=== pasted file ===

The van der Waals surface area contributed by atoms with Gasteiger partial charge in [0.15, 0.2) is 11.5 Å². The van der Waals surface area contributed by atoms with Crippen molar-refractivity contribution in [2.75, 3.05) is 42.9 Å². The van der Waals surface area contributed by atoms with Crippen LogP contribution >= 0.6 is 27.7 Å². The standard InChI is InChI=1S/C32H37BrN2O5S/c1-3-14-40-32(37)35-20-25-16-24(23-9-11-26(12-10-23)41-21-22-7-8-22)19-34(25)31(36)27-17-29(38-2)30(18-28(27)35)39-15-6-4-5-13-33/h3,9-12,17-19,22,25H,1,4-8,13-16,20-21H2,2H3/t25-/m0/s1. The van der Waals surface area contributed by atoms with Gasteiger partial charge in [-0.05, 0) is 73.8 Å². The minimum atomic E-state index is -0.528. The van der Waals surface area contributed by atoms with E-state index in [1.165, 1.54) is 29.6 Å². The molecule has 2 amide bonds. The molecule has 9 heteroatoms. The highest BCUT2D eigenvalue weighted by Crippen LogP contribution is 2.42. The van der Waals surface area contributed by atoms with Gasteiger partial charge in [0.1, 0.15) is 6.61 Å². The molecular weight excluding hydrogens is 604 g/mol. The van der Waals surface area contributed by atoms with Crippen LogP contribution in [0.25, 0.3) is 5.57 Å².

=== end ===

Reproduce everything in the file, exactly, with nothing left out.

The van der Waals surface area contributed by atoms with Gasteiger partial charge in [0.15, 0.2) is 11.5 Å². The van der Waals surface area contributed by atoms with Crippen molar-refractivity contribution in [2.75, 3.05) is 42.9 Å². The van der Waals surface area contributed by atoms with Crippen LogP contribution >= 0.6 is 27.7 Å². The standard InChI is InChI=1S/C32H37BrN2O5S/c1-3-14-40-32(37)35-20-25-16-24(23-9-11-26(12-10-23)41-21-22-7-8-22)19-34(25)31(36)27-17-29(38-2)30(18-28(27)35)39-15-6-4-5-13-33/h3,9-12,17-19,22,25H,1,4-8,13-16,20-21H2,2H3/t25-/m0/s1. The van der Waals surface area contributed by atoms with Gasteiger partial charge in [-0.05, 0) is 73.8 Å². The minimum atomic E-state index is -0.528. The van der Waals surface area contributed by atoms with E-state index in [1.165, 1.54) is 29.6 Å². The molecule has 2 amide bonds. The molecule has 9 heteroatoms. The highest BCUT2D eigenvalue weighted by Crippen LogP contribution is 2.42. The van der Waals surface area contributed by atoms with Gasteiger partial charge in [0.1, 0.15) is 6.61 Å². The molecular weight excluding hydrogens is 604 g/mol. The van der Waals surface area contributed by atoms with Crippen LogP contribution in [0.25, 0.3) is 5.57 Å².